SWEET HOME — Drawing a newspaper comic strip is hard work, “Casey and Kyle” creator Will Robertson told children at the Sweet Home Public Library Wednesday afternoon.
But it’s also great fun and rewarding when that effort makes someone laugh or smile.
Robertson, 31, said he knew by the age of 11 that he wanted to be a cartoonist.
“I started drawing comic strips for my school newspaper in the sixth grade and continued through two years at George Fox University,” the Amity native said.
For many years, Robertson made a living as a musician playing the bass and singing. But since 2008, his cartooning talents have put food on the table.
“Casey and Kyle” revolves around the antics of brothers ages 4 and 1.
Robertson says he gets inspiration from his own sons, Aidan, 7, and Marek, 4.
He also is an astute observer of life around him, whether it’s at the park, grocery store, or coffee house.
The strip runs in 11 Pacific Northwest community newspapers and reaches an estimated 250,000 potential readers.
“I like to have the strips to the newspaper editors two months in advance of when they will run and that creates its own challenges,” Robertson said.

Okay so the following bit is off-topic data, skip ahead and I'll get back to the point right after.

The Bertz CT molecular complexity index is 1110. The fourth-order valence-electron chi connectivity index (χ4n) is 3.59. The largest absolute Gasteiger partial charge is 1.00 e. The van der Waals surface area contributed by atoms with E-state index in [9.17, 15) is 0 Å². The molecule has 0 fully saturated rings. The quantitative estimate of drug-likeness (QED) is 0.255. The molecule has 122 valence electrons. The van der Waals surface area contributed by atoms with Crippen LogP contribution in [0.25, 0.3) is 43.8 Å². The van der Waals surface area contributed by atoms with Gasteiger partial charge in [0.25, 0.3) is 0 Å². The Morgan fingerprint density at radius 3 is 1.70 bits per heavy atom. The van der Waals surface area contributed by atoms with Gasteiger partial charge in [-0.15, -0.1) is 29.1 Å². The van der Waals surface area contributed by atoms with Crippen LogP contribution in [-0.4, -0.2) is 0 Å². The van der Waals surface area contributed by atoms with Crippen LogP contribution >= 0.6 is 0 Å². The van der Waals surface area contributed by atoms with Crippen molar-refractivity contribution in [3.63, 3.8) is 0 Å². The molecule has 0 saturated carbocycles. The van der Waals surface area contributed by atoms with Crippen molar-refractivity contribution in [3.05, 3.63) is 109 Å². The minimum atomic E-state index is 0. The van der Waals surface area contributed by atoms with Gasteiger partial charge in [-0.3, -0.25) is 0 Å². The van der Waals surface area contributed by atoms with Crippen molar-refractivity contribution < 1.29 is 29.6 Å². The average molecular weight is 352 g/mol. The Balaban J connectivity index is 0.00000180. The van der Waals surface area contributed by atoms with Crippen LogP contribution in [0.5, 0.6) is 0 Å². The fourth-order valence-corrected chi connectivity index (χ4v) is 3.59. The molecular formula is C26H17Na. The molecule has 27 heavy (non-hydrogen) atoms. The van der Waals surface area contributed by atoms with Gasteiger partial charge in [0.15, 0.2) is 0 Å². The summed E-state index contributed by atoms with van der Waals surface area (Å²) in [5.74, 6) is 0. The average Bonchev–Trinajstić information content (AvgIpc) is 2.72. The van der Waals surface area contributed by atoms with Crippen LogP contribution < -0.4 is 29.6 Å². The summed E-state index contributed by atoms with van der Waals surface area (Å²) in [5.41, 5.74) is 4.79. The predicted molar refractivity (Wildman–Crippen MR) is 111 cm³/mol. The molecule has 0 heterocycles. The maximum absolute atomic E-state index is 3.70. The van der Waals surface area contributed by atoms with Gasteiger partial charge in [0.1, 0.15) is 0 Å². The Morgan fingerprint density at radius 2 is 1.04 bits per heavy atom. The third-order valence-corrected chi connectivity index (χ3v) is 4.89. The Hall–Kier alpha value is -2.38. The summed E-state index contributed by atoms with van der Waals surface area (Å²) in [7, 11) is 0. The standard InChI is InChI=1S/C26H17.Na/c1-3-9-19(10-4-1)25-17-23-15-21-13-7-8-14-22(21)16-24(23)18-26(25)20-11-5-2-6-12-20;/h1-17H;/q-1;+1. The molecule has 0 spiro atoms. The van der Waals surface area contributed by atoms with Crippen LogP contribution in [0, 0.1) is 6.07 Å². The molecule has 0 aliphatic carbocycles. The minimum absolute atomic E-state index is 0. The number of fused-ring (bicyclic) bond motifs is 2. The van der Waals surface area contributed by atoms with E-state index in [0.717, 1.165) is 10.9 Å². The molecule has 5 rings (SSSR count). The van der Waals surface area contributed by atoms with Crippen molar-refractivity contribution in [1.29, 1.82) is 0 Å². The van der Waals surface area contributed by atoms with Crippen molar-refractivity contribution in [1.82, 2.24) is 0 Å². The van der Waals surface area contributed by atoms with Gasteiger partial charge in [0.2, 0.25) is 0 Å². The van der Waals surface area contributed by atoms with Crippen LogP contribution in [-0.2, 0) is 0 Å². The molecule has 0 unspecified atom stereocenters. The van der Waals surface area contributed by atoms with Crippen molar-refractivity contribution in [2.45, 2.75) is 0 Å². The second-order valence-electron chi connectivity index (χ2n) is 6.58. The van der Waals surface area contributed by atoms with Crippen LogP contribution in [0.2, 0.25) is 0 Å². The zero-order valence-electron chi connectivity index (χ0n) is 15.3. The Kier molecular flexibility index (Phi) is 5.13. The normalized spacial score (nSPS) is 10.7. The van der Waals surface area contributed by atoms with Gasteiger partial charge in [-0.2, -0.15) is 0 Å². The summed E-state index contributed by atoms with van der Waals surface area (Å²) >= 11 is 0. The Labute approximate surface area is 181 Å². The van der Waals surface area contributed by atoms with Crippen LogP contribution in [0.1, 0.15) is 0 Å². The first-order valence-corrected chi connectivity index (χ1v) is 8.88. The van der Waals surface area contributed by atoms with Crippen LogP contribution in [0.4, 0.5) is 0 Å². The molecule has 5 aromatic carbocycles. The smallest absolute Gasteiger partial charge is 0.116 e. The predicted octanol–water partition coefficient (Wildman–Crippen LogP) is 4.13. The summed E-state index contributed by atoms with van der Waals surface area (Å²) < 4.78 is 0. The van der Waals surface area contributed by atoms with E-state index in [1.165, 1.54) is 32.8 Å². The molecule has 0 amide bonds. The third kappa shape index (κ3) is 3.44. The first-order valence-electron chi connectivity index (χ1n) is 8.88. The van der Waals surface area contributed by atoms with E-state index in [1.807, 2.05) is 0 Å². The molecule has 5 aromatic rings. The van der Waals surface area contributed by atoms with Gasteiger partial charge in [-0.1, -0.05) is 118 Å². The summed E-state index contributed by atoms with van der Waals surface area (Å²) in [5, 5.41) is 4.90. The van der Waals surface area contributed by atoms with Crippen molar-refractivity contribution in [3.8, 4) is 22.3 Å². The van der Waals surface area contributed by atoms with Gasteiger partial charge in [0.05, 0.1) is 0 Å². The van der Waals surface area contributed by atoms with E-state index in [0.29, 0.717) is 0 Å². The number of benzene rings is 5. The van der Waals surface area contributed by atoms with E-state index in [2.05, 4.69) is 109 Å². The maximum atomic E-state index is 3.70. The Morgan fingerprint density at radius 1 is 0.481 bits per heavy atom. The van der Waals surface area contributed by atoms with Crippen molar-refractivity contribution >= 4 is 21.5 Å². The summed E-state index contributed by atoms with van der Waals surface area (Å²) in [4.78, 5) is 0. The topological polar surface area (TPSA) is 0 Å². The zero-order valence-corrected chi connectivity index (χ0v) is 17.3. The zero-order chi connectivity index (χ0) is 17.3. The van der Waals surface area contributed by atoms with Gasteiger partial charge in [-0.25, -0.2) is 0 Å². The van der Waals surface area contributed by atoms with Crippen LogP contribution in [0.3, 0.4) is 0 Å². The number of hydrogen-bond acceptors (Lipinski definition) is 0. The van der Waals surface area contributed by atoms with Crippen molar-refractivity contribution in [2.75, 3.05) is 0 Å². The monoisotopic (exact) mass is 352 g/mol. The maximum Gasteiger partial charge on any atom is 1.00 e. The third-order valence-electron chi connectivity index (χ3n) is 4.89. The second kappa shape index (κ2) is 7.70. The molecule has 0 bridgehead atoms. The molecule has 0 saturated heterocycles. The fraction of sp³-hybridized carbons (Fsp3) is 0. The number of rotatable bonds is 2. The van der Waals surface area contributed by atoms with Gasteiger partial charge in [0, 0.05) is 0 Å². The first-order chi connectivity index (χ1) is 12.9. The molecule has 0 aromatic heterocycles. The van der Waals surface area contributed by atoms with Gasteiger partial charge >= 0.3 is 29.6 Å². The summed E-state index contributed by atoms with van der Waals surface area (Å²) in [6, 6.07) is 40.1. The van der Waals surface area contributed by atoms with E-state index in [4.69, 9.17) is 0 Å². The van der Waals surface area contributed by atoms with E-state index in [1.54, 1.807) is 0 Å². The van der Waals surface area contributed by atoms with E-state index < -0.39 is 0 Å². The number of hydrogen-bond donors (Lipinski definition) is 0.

“Right now, in the middle of summer, I’m thinking and drawing about Halloween.”
Robertson said sometimes ideas are fleshed out almost immediately.
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“But, I’ve been working on one idea for three years and it’s still not ready,” Robertson said.
He has published several compilations of his cartoons and spends about 200 days per year at book signings from San Francisco to Seattle.
He has honed his craft by “drawing, drawing, drawing” and asking for advice from famous comic strip artists including Peanuts creator Charles Schulz who told him to “focus on character development.”
“He also told me that “everyone has to win sometime, even the bad guy.”
Stone Soup creator Jan Eliot advised him to show strips in the pencil stage to friends to determine if they are funny before committing them to ink.
Robertson showed the youngsters how he starts every character by drawing a circle, adding eyes, ears, a mouth, hair and the hardest of all — hands.
“Sometimes, it’s best to find a model,” Robertson said. “I use my son Aidan a lot.”
At first, he tried to draw Casey and Kyle exactly the same every strip.
“They have evolved over time,” their father said. “I don’t think I could draw Casey the same as I did three years ago.”
He encouraged the young artists to post their works on Facebook and seek comments from others.
Robertson’s books can be ordered from his website at caseyandkylecomics.com.